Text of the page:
still going through stuff…

August 15th, 2013 | Uncategorized

…from my mom’s house. She has a mint condition Dykes to Watch Out For mouse pad that I’m gonna sell on eBay. It was one of the last items of merchandise I made in the mid-1990s, before I shut down my mail-order swag business.

mouse pad

It’s got a hard plastic surface. The black rubber backing is a little discolored but otherwise fine. The design is a take-off on Norman Rockwell’s “Chain of Gossip.”

Which I stole again over a decade later for the cover of The Essential Dykes to Watch Out For.

I also just came across this picture of me in what strikes me as a bizarrely butch outfit for a baby girl circa 1962. What were my parents thinking?

butch baby 1962

24 Responses to “still going through stuff…”

  1. joe c says:

    I still have a bunch of that stuff! Including the Macintosh screen saver on the 3.5″ floppy. That screen saver was great: it was actually progressive story panels just like a comic strip.

  2. ina says:

    Your parents ‘got’ you, Alison.

  3. MJ says:

    I love everything about this post.

  4. lh says:

    The outfit may not have been that unusual.

  5. NLC says:

    Perhaps [THIS] would make a good companion piece for the photo above.

  6. lh, the pinkisforboys post is most fascinating! times have changed, indeed!

  7. Eve says:

    It’s funny to see telecommunications technology marching forward in those three images.

  8. Lea says:

    I also have one of these in near mint condition. I haven’t used it for years because modern mice don’t need them anymore. It’s still on the window board beside my desk and I still have to smile when I take a look. Years ago (ca. 1999/2000) I sold them in my onlineshop until they weren’t produced anymore. There was a nice second one in black and white with Mo, cats and another dtwof woman saying something like “the maximum fur level in your mouse is achieved” – haha that was also great.
    I’m a fan since about 25 years now, thanks for everything Alison 🙂
    Greetings from Germany
    PS: Will there be ever ever something like a sequel of dtwof?

  9. Lea says:

    61 bucks and still 2 days to go – I’m speechless…

  10. Ginjoint says:

    Wow, that outfit! Pretty unconventional for the time – at least for a formal portrait. For something like that, girls were almost always put in a dress.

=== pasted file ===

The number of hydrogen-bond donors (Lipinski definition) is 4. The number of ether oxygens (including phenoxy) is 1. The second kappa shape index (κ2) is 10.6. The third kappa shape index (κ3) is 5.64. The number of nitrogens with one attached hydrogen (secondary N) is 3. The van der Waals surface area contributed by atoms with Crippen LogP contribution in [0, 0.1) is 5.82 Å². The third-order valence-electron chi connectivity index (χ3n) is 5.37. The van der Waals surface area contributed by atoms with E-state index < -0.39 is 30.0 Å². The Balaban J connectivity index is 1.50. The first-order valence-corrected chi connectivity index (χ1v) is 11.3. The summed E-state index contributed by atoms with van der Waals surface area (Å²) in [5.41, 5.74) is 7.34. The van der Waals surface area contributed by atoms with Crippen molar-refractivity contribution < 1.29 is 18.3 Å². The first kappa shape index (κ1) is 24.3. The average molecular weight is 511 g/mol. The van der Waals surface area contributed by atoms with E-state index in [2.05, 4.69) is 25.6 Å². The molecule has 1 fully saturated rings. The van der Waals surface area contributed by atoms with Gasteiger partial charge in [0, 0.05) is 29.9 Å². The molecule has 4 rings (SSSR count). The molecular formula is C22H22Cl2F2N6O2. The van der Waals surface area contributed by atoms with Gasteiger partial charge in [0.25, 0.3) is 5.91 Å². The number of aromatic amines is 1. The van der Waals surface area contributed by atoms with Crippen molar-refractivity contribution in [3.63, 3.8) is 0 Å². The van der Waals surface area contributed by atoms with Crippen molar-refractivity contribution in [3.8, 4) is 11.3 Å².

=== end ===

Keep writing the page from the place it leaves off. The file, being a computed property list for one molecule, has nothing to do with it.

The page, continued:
Also, I wish to >pinch< those cheeks.

    lh, thanks for that link – I'm going to buy that book. I LOVE classic kid's clothing, and the history of such. I'm old school, in that I like kids to look like kids, not miniature adults. I have a question for readers in the UK: do boys wear Mary Jane-style shoes still in your neck of the woods?

  11. Kate L says:

    When I was in grade school in the early 60’s, I used a product called butch wax to get the hair on the top of my head to stand up. Oh, A.B., I’ve been living in my parent’s house since 1994 and I still haven’t gone thru everything! I’m convinced there’s a crock pot hiding in back of one of the deep kitchen cabinets. I even found a tin of butch wax in the back of the upstairs bathroom cabinet. Might come in useful.

  12. Andrew B says:

    GJ, “formal portrait” — that was my first thought, too, but it may not be right. It’s certainly not a commercial portrait. See the shadow of Alison’s left arm, visible between her arm and body, and the shadow of her chin on her right shoulder? The picture was lit with a single flash directly above the camera. No commercial portrait photographer would do that. It may just be an unusually good snapshot.

    lh, that is a great site. I’ll have to see if I can find her book.

    Alison, I don’t know what your folks were thinking, but ~18-month-old you sure looks happy to be in that outfit.

  13. Ginjoint says:

    Kate, that is hilarious. With triple lanolin! Your pillowcases must’ve been a joy to clean.

  14. NLC says:

    From her description of her family I don’t doubt that Alison’s mother or father –or one of their family friends– could have taken the nice portrait above…